Hi everyone this is my first post here and I would like to have some answers from you guys. Few years ago I built my last PC which is still useful. I used one of the first c2d, a 2.3ghz, 2gb ddr2 667 RAM, 8600GT and 500GB sata I HD. In that time, it was the fastest gaming gaming machine you could build.
So it has been a long time since I disconnected myself from the pc building and gaming stuff. Now I want to build a new pc based on i5. I got into Newegg, but to my surprise, things are all different. Now I see 12mb L3 cache, 2200 ram speeds (wow), and they have a new stuff called latency. (which thanks to this forum I learned how it works, etc.
The point is, I want 4 or 6GB DDR3 ram but only few items says "P55/i5 compatible"... does that means the other ram are not? and some other say "designed for i7" but i dont see it mention i5 in the spec or reviews?
Can you link me to good memories that are not that expensive? I dont care about the mhz because that won't do a huge speed increase, more importantly I would like a lower latency.
Generally, any DDR3 RAM with voltages between 1.5V - 1.65V is i5 compatible. You might see 3 stick sets listed as i7 compatible, but any module suitable for i5 is OK for i7. There can be extra features such as XMP - a semi-automatic overclocking feature, found on i5/i7 RAM.
With the i5, you'll be going for either 4GBs or 8GBs. Buy 2 x 2GB kits equal to 4GBs.
Well, I'm using the built-in grahpics with my board - so I'm a bad person to ask on matching GPUs and MBs.
My opinion, Gigabyte and Asus make the most popular boards here at the forum and both are good quality brands with solid companies behind them. I've had 3 Gigabyte boards in the past 12 yrs or so and happy with all of them.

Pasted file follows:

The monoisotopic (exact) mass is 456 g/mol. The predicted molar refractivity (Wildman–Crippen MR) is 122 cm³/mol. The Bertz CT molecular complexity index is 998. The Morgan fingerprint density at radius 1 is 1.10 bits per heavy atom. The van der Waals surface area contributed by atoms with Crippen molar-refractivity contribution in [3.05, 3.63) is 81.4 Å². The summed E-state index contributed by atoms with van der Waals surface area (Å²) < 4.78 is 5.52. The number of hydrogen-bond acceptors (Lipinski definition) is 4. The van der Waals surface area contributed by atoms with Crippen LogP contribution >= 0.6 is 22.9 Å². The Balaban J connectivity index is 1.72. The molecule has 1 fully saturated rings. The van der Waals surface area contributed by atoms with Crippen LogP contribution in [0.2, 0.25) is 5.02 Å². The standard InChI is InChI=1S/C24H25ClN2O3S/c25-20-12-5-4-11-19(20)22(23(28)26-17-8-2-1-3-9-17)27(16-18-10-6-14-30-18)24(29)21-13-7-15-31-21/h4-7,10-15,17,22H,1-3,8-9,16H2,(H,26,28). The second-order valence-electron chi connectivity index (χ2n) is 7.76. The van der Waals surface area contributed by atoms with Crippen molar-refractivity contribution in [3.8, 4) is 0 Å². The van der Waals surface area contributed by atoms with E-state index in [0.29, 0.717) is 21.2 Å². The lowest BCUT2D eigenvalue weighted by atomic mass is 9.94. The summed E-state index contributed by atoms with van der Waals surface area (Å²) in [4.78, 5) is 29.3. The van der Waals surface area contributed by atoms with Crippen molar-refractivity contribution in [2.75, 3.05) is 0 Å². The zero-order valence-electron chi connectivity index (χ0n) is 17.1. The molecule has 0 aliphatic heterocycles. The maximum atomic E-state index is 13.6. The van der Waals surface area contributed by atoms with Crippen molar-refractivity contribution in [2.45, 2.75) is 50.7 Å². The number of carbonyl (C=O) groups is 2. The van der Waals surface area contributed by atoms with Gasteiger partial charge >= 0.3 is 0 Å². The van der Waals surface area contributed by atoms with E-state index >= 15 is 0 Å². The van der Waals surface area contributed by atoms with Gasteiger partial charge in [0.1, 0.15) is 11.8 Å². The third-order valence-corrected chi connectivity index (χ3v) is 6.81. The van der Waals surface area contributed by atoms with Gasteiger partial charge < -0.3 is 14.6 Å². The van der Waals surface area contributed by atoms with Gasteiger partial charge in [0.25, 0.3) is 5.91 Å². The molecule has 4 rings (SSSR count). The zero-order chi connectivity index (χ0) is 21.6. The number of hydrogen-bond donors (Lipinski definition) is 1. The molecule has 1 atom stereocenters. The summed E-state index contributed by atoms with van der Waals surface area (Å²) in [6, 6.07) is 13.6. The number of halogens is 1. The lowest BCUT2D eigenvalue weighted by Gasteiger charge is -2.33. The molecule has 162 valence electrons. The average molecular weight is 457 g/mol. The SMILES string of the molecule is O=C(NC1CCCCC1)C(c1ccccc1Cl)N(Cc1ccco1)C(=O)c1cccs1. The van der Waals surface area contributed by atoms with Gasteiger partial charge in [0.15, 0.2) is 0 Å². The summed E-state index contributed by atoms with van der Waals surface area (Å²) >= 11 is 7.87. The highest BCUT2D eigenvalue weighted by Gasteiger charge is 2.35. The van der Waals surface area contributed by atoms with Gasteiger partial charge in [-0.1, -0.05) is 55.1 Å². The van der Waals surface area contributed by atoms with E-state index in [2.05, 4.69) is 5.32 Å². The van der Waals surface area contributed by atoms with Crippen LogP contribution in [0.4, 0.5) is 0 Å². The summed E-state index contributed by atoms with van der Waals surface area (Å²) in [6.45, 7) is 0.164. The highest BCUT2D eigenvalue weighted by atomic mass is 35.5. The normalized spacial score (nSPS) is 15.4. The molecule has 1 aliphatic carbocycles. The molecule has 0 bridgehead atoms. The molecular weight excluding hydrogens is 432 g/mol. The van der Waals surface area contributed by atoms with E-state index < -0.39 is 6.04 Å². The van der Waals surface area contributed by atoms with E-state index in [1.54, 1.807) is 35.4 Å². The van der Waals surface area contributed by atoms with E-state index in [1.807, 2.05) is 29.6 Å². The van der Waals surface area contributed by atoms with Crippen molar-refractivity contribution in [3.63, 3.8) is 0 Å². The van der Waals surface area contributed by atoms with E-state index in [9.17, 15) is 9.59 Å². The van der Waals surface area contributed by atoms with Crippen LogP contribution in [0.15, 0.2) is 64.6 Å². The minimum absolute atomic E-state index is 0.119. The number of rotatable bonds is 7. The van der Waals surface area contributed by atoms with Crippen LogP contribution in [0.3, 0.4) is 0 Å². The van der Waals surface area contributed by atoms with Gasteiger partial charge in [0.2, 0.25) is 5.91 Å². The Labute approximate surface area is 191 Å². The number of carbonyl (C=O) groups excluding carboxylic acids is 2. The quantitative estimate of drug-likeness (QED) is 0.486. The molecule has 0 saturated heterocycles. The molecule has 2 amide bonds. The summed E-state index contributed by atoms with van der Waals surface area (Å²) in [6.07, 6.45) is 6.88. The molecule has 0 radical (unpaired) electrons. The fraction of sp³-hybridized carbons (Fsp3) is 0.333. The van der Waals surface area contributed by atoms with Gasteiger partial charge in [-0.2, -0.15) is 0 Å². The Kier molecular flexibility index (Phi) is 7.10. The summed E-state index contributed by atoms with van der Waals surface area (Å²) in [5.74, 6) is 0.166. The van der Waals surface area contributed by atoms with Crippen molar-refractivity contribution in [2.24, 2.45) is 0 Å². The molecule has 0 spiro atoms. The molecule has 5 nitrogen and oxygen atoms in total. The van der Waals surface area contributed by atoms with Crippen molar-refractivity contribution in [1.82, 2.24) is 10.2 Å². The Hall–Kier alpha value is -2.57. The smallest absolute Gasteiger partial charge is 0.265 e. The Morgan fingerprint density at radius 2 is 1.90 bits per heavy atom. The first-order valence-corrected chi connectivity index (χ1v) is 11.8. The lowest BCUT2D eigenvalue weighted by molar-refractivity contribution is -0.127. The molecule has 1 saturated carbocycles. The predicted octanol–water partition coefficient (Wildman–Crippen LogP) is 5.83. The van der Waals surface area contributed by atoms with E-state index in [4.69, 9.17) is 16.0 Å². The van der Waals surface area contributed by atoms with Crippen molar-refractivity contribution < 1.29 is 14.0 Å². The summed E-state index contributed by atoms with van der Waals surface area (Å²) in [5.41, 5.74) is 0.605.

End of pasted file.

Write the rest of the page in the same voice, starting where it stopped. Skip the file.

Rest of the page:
But, I'm an AMD user and not familar with all the advantages of different chipsets for Intel CPUs. What I would recommend is to take a brand, like Gigabyte, then go to their page for the series you're looking for - in your case i5, Socket 1156, P55 Chipset: http://www.gigabyte-usa.com/Products/Motherboard/Produc...
Look over all the boards there, open their specs in separate browser tabs and get familar with what the different model boards offer - such as SATA and eSATA, # and type of PCI-e, etc... Decide what features are important to you.
Repeat it at the Asus site.
Then compare prices. Once you have perhaps a one or so boards from each maker picked out, search here for topics that mention them. See what problems users had and how they were solved. Consider how many posters were familar with the issues or said they had that board.
In my case, I bought the Gigabyte board I actually didn't like as much as another, but realized it was a FAR more popular board. This was enough to make my decision.
Also, once you have the choices down some, ask in the MB specific forums here for Asus and Giga.